Servicemembers, including a member of the Navy SEAL team, returned from deployment to find their cars had been towed and auctioned off, without the necessary court order required by law.
Steve’s Towing Inc. in Virginia Beach has entered into a consent order with the Justice Department to pay $90,000 to settle the complaint that the company violated the Servicemembers Civil Relief Act, or SCRA.
“This case began with a member of a Navy SEAL team who returned home from an overseas deployment, only to find that a towing company had auctioned off two vehicles that he had parked at a military base,” said Assistant Attorney General Kristen Clarke of the Justice Department’s Civil Rights Division. “This resolution will compensate all of the servicemembers whose vehicles were illegally taken from them while they were serving their country.”
The complaint, filed on April 15, 2022, alleged that Steve’s Towing failed to obtain court orders before auctioning off vehicles belonging to at least seven SCRA-protected servicemembers, including two vehicles belonging to a member of a Navy SEAL team who was deployed overseas.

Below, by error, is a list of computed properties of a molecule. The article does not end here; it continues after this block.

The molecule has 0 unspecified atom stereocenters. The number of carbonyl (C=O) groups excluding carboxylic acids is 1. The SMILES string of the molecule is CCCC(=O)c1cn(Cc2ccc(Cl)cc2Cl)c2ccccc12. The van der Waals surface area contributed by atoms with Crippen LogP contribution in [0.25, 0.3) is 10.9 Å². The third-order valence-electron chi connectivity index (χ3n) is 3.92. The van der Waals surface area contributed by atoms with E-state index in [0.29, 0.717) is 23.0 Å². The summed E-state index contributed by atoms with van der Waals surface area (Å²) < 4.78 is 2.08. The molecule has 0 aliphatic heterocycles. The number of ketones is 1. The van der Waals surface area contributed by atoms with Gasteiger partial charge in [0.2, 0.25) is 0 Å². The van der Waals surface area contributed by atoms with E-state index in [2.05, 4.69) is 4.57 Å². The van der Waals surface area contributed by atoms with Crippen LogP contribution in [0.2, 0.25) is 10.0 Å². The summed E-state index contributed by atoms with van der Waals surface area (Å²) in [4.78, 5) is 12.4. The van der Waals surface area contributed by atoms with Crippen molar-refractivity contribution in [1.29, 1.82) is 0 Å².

The complaint further alleged that the company engaged in a pattern or practice of violating the SCRA and had no policies, practices, or procedures in place to ensure SCRA compliance.
Under the SCRA, a towing company must determine whether a vehicle in its possession belongs to a servicemember; if so, the towing company must obtain a court order prior to selling the vehicle.
“Servicemembers often rely heavily on their personal vehicles to commute to work and care for their families. A servicemember’s loss of a vehicle, therefore, can affect the military’s readiness,” said U.S. Attorney Jessica D. Aber for the Eastern District of Virginia. “EDVA is dedicated to holding accountable businesses who do not uphold the right of servicemembers under the SCRA.”
The department launched its investigation after a Navy legal assistance attorney reported that Steve’s Towing Inc. had sold two vehicles belonging to a deployed Navy SEAL without first obtaining court orders. One of the vehicles was a unique Toyota Land Cruiser. Stored inside the SEAL Team member’s Land Cruiser was evidence of his military service in the form of a duffel bag of military uniforms and a Naval Special Warfare Development Group Sniper challenge coin.
Under the proposed consent order, which still must be approved by the court, Steve’s Towing will pay $67,500 to the seven SCRA-protected servicemembers referenced in the United States’ complaint, up to $12,500 to compensate additional SCRA-protected servicemembers whose vehicles Steve’s Towing may have sold without first obtaining court orders and a $10,000 civil penalty.
Steve’s Towing will also be required to provide SCRA training to its employees and to develop new policies and procedures consistent with the SCRA.